Best Vanguard Funds for Dividends
High-Yield Stock Mutual Funds from Vanguard
Vanguard's best dividend funds can be a smart way for retired investors to get income or for long-term investors wanting to invest in quality stocks. Therefore, the best Vanguard funds for dividends can be smart investment choices for almost any type of investor. Combined with their low costs, the yields and performance of Vanguard dividend funds make them some of the best to buy on the market.
Investing in Vanguard Dividend Funds
Vanguard Investments is a mutual fund company that offers some of the best low-cost, no-load mutual funds available to investors today. Their dividend funds are among Vanguard's best funds. Dividends can be received as a source of income or they can be used to buy more shares of the mutual fund.
Most investors who buy dividend mutual funds are usually looking for a source of income, which is to say that the investor would like steady and reliable payments from their mutual fund investment. Because of their income-generating nature, dividend mutual funds are best-suited for retired investors.
But when dividends are re-invested, these funds can be smart choices for long-term investments as well. Also, dividend mutual funds, which are often categorized with value stock funds, tend to be less aggressive (less risky) than other types of funds, such as growth stock mutual funds.
Best Vanguard Funds for Dividends
When searching for the best Vanguard funds for dividends, we looked at stock mutual funds with the highest 30-Day SEC Yields. These yields will fluctuate over time, but you might want to consider buying these three mutual funds if you want dividends:
- Vanguard High Dividend Yield Index (VHYAX) is ideal for investors looking for income now with high yields for stocks. The portfolio consists primarily of large-cap value stocks of companies in the United States that pay high dividends compared to similar companies. As of December 31, 2019, the current yield for VHYAX is an impressive 3.17%. As of February 7, 2019, the expense ratio for VHYAX is a rock bottom 0.08% and the minimum initial purchase is $3,000.
- Vanguard Utilities Index Adm (VUIAX) focuses on stocks in the utilities sector, which is highly sought for its high dividends. The portfolio holdings consist of large-cap U.S. stocks of utilities companies, such as Duke Energy Corporation (DUK) and Southern Company (SO). As of December 31, 2019, the current yield is 2.96%. As of December 20, 2019, the expense ratio for VUIAX is an attractively low 0.10%. However this mutual fund is only offered in Vanguard's "Admiral" share class, which has a minimum initial purchase of $100,000. As an alternative, investors can buy the ETF version of the fund (VPU) for no minimum initial investment.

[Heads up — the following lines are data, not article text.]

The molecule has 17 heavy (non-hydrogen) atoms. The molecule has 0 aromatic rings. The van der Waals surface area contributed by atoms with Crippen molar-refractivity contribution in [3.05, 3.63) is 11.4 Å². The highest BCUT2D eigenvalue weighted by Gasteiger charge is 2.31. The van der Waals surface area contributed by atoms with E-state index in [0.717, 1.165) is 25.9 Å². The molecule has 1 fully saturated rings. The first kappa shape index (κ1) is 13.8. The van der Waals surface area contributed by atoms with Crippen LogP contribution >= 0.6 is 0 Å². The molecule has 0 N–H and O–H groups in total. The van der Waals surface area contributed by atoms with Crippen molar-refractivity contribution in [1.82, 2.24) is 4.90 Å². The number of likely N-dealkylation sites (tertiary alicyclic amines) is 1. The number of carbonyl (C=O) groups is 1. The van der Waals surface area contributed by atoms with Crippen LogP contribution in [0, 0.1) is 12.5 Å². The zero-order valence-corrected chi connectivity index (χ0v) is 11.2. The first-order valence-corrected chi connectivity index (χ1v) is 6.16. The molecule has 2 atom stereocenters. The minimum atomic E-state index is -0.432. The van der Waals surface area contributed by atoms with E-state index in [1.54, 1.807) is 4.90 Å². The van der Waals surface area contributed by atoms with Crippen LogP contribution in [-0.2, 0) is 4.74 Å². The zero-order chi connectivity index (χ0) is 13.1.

- Vanguard Dividend Growth (VDIGX) is an outstanding choice for investors who are looking for reasonable dividends now but want to see the dividend payouts (the yields) grow over time. The fund primarily focuses its holdings in U.S. large-cap value stocks with about 6.7% of the portfolio allocated to foreign stocks. As of December 31, 2019, the current yield for VDIGX is 1.79%. As of May 30, 2019, the expense ratio for VDIGX is a low 0.22% and the minimum initial purchase is $3,000. Note: Since 2016, VDIGX had been open only to existing investors, but as of August 1, 2019, is open for all investors to buy shares.
Investors should keep in mind that, although dividend mutual funds may pay high yields for current income, there is always principal risk involved with these investment securities. This means that, while the funds pay dividends, the funds can fluctuate in value and investors could potentially lose part of their principal investment amount.
However, fluctuations in market value are part of the nature of investing, especially with stocks and stock mutual funds. Therefore, Vanguard dividend funds are best suited for investors with a minimum of three years to invest.
Disclaimer: The information on this site is provided for discussion purposes only, and should not be misconstrued as investment advice. Under no circumstances does this information represent a recommendation to buy or sell securities.